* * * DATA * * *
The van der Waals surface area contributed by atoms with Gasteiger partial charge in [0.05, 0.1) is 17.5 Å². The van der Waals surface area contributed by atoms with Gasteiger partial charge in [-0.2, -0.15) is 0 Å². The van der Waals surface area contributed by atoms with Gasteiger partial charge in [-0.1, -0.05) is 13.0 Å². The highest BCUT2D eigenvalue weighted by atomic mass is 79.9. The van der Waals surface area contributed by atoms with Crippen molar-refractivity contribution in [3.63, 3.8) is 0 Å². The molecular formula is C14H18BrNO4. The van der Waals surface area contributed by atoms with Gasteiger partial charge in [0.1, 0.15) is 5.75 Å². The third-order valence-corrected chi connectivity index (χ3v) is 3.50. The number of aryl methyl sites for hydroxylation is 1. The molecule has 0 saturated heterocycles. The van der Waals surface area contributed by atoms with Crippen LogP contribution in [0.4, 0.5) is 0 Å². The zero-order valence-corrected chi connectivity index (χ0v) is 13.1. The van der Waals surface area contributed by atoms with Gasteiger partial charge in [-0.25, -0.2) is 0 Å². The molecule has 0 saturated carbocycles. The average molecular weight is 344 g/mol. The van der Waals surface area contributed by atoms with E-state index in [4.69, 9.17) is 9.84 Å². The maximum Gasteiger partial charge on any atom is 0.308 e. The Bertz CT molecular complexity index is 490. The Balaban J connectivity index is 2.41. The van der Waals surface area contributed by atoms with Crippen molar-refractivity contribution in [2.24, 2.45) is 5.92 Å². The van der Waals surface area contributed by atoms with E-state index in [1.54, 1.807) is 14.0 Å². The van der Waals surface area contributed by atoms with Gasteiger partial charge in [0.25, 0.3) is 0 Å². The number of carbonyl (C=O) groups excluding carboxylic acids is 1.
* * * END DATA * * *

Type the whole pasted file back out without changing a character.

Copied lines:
The van der Waals surface area contributed by atoms with Gasteiger partial charge in [0.05, 0.1) is 17.5 Å². The van der Waals surface area contributed by atoms with Gasteiger partial charge in [-0.2, -0.15) is 0 Å². The van der Waals surface area contributed by atoms with Gasteiger partial charge in [-0.1, -0.05) is 13.0 Å². The highest BCUT2D eigenvalue weighted by atomic mass is 79.9. The van der Waals surface area contributed by atoms with Crippen molar-refractivity contribution in [3.63, 3.8) is 0 Å². The molecular formula is C14H18BrNO4. The van der Waals surface area contributed by atoms with Gasteiger partial charge in [0.1, 0.15) is 5.75 Å². The third-order valence-corrected chi connectivity index (χ3v) is 3.50. The number of aryl methyl sites for hydroxylation is 1. The molecule has 0 saturated heterocycles. The van der Waals surface area contributed by atoms with Crippen LogP contribution in [0.4, 0.5) is 0 Å². The zero-order valence-corrected chi connectivity index (χ0v) is 13.1. The van der Waals surface area contributed by atoms with Gasteiger partial charge in [-0.25, -0.2) is 0 Å². The molecule has 0 saturated carbocycles. The average molecular weight is 344 g/mol. The van der Waals surface area contributed by atoms with E-state index in [4.69, 9.17) is 9.84 Å². The maximum Gasteiger partial charge on any atom is 0.308 e. The Bertz CT molecular complexity index is 490. The Balaban J connectivity index is 2.41. The van der Waals surface area contributed by atoms with Crippen molar-refractivity contribution in [2.24, 2.45) is 5.92 Å². The van der Waals surface area contributed by atoms with E-state index in [1.54, 1.807) is 14.0 Å². The van der Waals surface area contributed by atoms with Gasteiger partial charge in [0.25, 0.3) is 0 Å². The number of carbonyl (C=O) groups excluding carboxylic acids is 1.